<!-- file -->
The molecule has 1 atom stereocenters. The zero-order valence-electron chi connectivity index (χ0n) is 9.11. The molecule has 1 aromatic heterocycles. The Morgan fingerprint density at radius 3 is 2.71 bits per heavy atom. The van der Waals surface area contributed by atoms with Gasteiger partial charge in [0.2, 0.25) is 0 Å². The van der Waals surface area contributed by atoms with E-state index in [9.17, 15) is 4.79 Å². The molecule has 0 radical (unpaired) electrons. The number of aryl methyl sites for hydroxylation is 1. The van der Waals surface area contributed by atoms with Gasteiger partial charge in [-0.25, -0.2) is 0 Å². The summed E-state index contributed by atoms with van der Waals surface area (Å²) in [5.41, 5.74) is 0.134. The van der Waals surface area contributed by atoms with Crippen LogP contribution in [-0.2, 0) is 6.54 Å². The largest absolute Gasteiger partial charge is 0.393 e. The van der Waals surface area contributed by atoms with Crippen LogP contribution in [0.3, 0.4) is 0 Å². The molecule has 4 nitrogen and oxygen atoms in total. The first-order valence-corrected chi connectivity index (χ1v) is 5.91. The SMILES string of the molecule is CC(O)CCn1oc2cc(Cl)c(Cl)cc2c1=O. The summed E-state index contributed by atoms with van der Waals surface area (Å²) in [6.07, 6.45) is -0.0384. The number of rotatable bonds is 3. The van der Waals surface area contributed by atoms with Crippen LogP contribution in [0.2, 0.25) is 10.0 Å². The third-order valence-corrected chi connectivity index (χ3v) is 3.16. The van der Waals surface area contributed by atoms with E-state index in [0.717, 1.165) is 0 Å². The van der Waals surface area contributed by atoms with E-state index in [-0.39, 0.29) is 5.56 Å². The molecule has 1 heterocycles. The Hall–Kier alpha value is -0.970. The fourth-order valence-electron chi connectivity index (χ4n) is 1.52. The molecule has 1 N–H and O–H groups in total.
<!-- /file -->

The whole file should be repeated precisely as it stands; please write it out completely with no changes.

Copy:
The molecule has 1 atom stereocenters. The zero-order valence-electron chi connectivity index (χ0n) is 9.11. The molecule has 1 aromatic heterocycles. The Morgan fingerprint density at radius 3 is 2.71 bits per heavy atom. The van der Waals surface area contributed by atoms with Gasteiger partial charge in [0.2, 0.25) is 0 Å². The van der Waals surface area contributed by atoms with E-state index in [9.17, 15) is 4.79 Å². The molecule has 0 radical (unpaired) electrons. The number of aryl methyl sites for hydroxylation is 1. The van der Waals surface area contributed by atoms with Gasteiger partial charge in [-0.25, -0.2) is 0 Å². The summed E-state index contributed by atoms with van der Waals surface area (Å²) in [5.41, 5.74) is 0.134. The van der Waals surface area contributed by atoms with Crippen LogP contribution in [-0.2, 0) is 6.54 Å². The largest absolute Gasteiger partial charge is 0.393 e. The van der Waals surface area contributed by atoms with Crippen LogP contribution in [0.3, 0.4) is 0 Å². The molecule has 4 nitrogen and oxygen atoms in total. The first-order valence-corrected chi connectivity index (χ1v) is 5.91. The SMILES string of the molecule is CC(O)CCn1oc2cc(Cl)c(Cl)cc2c1=O. The summed E-state index contributed by atoms with van der Waals surface area (Å²) in [6.07, 6.45) is -0.0384. The number of rotatable bonds is 3. The van der Waals surface area contributed by atoms with Crippen LogP contribution in [0.2, 0.25) is 10.0 Å². The third-order valence-corrected chi connectivity index (χ3v) is 3.16. The van der Waals surface area contributed by atoms with E-state index in [0.717, 1.165) is 0 Å². The van der Waals surface area contributed by atoms with E-state index in [-0.39, 0.29) is 5.56 Å². The molecule has 1 heterocycles. The Hall–Kier alpha value is -0.970. The fourth-order valence-electron chi connectivity index (χ4n) is 1.52. The molecule has 1 N–H and O–H groups in total.